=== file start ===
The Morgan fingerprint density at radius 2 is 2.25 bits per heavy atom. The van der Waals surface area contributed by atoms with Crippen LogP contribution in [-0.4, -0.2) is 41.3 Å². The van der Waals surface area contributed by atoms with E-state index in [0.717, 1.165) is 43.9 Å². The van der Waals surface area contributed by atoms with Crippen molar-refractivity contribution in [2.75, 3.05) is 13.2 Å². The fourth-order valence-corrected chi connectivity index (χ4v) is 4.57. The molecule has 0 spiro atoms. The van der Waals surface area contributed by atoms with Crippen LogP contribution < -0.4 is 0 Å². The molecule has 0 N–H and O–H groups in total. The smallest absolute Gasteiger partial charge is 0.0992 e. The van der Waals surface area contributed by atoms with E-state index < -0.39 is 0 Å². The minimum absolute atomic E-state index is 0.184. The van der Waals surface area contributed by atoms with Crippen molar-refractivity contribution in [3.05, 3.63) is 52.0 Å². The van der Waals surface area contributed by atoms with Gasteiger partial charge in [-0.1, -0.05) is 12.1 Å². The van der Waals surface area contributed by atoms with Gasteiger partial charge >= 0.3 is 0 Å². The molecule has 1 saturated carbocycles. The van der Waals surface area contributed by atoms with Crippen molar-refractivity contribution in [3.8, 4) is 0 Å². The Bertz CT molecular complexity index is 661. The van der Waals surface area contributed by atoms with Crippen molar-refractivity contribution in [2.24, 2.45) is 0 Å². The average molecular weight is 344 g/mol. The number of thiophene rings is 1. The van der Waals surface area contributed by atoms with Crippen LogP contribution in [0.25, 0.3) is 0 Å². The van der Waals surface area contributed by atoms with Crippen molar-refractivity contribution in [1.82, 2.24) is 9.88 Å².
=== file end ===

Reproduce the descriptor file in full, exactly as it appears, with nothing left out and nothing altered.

The Morgan fingerprint density at radius 2 is 2.25 bits per heavy atom. The van der Waals surface area contributed by atoms with Crippen LogP contribution in [-0.4, -0.2) is 41.3 Å². The van der Waals surface area contributed by atoms with E-state index in [0.717, 1.165) is 43.9 Å². The van der Waals surface area contributed by atoms with Crippen molar-refractivity contribution in [2.75, 3.05) is 13.2 Å². The fourth-order valence-corrected chi connectivity index (χ4v) is 4.57. The molecule has 0 spiro atoms. The van der Waals surface area contributed by atoms with Crippen LogP contribution < -0.4 is 0 Å². The molecule has 0 N–H and O–H groups in total. The smallest absolute Gasteiger partial charge is 0.0992 e. The van der Waals surface area contributed by atoms with E-state index < -0.39 is 0 Å². The minimum absolute atomic E-state index is 0.184. The van der Waals surface area contributed by atoms with Crippen molar-refractivity contribution in [3.05, 3.63) is 52.0 Å². The van der Waals surface area contributed by atoms with Gasteiger partial charge in [-0.1, -0.05) is 12.1 Å². The van der Waals surface area contributed by atoms with Gasteiger partial charge >= 0.3 is 0 Å². The molecule has 1 saturated carbocycles. The van der Waals surface area contributed by atoms with Crippen molar-refractivity contribution in [3.8, 4) is 0 Å². The Bertz CT molecular complexity index is 661. The van der Waals surface area contributed by atoms with Crippen molar-refractivity contribution in [2.24, 2.45) is 0 Å². The average molecular weight is 344 g/mol. The number of thiophene rings is 1. The van der Waals surface area contributed by atoms with Crippen LogP contribution in [0.25, 0.3) is 0 Å². The van der Waals surface area contributed by atoms with Crippen molar-refractivity contribution in [1.82, 2.24) is 9.88 Å².